I don’t know about you, but I was more than a little horrified this past summer by the conduct of both political parties in the debate regarding the federal budget and the national debt. Frankly, it was not only embarrassing, it bordered on irresponsible and unethical behavior by all involved!
Instead of a philosophical debate on how to best address the monetary needs of good government, the debate broke down into narcissistic posturing on both sides. Instead of rational argumentation, the confrontation became frantically theological. One side yelled: “This I believe.” The other side replied: “This I believe.” They just kept chanting their “acts of faith” at each other, but neither side was open to serious conversation or compromise. “We need more government input and expenditure,” cried one side. “We need less government and more of the market place,” the other replied!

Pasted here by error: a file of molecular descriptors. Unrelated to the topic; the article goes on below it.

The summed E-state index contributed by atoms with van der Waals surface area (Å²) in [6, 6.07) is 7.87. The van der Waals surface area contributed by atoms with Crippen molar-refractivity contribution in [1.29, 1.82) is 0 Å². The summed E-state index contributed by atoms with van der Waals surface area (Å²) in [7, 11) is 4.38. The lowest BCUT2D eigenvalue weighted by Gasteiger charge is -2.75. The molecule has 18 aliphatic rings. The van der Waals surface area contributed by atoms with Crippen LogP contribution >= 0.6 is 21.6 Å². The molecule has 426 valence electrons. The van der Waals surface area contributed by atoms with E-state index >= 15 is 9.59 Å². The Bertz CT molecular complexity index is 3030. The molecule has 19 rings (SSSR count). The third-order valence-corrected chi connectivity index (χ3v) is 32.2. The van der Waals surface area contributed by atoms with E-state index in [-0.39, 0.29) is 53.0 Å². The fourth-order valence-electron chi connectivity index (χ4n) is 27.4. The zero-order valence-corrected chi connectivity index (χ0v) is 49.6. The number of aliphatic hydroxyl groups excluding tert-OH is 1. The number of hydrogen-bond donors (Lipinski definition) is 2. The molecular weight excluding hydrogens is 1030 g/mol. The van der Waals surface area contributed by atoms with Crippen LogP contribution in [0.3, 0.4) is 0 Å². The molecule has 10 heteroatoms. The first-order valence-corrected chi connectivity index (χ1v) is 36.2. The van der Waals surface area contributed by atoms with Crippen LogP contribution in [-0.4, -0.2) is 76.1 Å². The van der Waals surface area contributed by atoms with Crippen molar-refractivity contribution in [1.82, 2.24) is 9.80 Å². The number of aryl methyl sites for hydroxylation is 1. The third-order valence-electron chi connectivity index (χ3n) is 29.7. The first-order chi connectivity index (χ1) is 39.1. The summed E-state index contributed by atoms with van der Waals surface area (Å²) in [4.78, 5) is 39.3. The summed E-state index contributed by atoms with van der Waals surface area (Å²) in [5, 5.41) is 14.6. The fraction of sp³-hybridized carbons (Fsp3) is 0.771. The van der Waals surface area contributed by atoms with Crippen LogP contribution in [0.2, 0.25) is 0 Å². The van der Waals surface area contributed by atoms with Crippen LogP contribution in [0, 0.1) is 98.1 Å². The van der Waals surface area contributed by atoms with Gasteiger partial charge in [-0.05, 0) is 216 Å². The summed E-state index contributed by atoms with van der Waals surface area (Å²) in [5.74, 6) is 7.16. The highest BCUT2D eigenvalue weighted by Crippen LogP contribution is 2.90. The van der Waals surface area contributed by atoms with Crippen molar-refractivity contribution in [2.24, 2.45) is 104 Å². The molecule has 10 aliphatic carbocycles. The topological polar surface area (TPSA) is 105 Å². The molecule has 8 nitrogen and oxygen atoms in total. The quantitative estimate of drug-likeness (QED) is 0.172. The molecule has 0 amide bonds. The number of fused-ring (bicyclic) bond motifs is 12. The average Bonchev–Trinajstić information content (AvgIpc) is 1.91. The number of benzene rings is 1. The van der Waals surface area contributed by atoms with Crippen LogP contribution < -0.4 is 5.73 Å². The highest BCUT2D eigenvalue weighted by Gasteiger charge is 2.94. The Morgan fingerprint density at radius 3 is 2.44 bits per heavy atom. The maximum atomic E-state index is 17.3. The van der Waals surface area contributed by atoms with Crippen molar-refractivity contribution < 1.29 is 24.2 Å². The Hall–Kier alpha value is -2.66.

As far as I’m concerned, each party’s faith based political ideology blinded them to the real needs and the real issues facing the people that they serve. To me, this summer was all about a crisis in leadership. Both parties got lost in their own rhetoric and lost sight of their real job: a functioning government “by and for the people.”
Let me quickly site two very different contemporary politicians on the subject of governance and compromise. Arnold Schwarzenegger, former governor of California, once said: “Voters want a system where representatives put what’s best ahead of extreme partisan politics.” And Andrew Cuomo, governor of New York, said: “We must stop prioritizing incumbency and partisan interest over democratic representation”.
I think that the fundamental message of these two statements is clear and at the very heart of a working democracy: Without ethical compromise, we risk civil and civic default and failure!